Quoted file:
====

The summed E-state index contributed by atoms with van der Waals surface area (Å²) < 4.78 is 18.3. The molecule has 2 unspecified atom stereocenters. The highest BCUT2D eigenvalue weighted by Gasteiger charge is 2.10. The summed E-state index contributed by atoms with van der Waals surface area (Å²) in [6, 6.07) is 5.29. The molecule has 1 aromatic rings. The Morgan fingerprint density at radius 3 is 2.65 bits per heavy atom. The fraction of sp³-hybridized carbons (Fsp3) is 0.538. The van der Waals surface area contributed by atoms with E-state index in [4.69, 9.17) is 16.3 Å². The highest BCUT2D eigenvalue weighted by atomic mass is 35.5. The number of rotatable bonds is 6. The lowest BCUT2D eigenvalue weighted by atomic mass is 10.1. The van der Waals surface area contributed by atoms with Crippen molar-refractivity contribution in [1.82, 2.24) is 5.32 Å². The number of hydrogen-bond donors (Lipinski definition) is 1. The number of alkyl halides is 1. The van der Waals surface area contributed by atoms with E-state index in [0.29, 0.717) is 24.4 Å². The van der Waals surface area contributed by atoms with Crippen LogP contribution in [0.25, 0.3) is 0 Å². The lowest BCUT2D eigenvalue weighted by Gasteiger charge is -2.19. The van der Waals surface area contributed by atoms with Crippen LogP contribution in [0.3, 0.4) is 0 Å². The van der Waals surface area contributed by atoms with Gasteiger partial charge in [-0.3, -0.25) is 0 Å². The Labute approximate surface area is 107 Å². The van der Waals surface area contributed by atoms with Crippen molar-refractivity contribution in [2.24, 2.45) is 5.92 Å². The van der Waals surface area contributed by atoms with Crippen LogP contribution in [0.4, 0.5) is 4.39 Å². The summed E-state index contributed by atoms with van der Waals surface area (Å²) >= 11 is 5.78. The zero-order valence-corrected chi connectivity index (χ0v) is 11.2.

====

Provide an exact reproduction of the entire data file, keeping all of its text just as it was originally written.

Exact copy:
The summed E-state index contributed by atoms with van der Waals surface area (Å²) < 4.78 is 18.3. The molecule has 2 unspecified atom stereocenters. The highest BCUT2D eigenvalue weighted by Gasteiger charge is 2.10. The summed E-state index contributed by atoms with van der Waals surface area (Å²) in [6, 6.07) is 5.29. The molecule has 1 aromatic rings. The Morgan fingerprint density at radius 3 is 2.65 bits per heavy atom. The fraction of sp³-hybridized carbons (Fsp3) is 0.538. The van der Waals surface area contributed by atoms with E-state index in [4.69, 9.17) is 16.3 Å². The highest BCUT2D eigenvalue weighted by atomic mass is 35.5. The number of rotatable bonds is 6. The lowest BCUT2D eigenvalue weighted by atomic mass is 10.1. The van der Waals surface area contributed by atoms with Crippen molar-refractivity contribution in [1.82, 2.24) is 5.32 Å². The number of hydrogen-bond donors (Lipinski definition) is 1. The number of alkyl halides is 1. The van der Waals surface area contributed by atoms with E-state index in [0.29, 0.717) is 24.4 Å². The van der Waals surface area contributed by atoms with Crippen LogP contribution in [0.25, 0.3) is 0 Å². The lowest BCUT2D eigenvalue weighted by Gasteiger charge is -2.19. The van der Waals surface area contributed by atoms with Crippen LogP contribution in [0.3, 0.4) is 0 Å². The van der Waals surface area contributed by atoms with Gasteiger partial charge in [-0.3, -0.25) is 0 Å². The Labute approximate surface area is 107 Å². The van der Waals surface area contributed by atoms with Crippen molar-refractivity contribution in [2.24, 2.45) is 5.92 Å². The van der Waals surface area contributed by atoms with Crippen LogP contribution in [0.4, 0.5) is 4.39 Å². The summed E-state index contributed by atoms with van der Waals surface area (Å²) >= 11 is 5.78. The zero-order valence-corrected chi connectivity index (χ0v) is 11.2.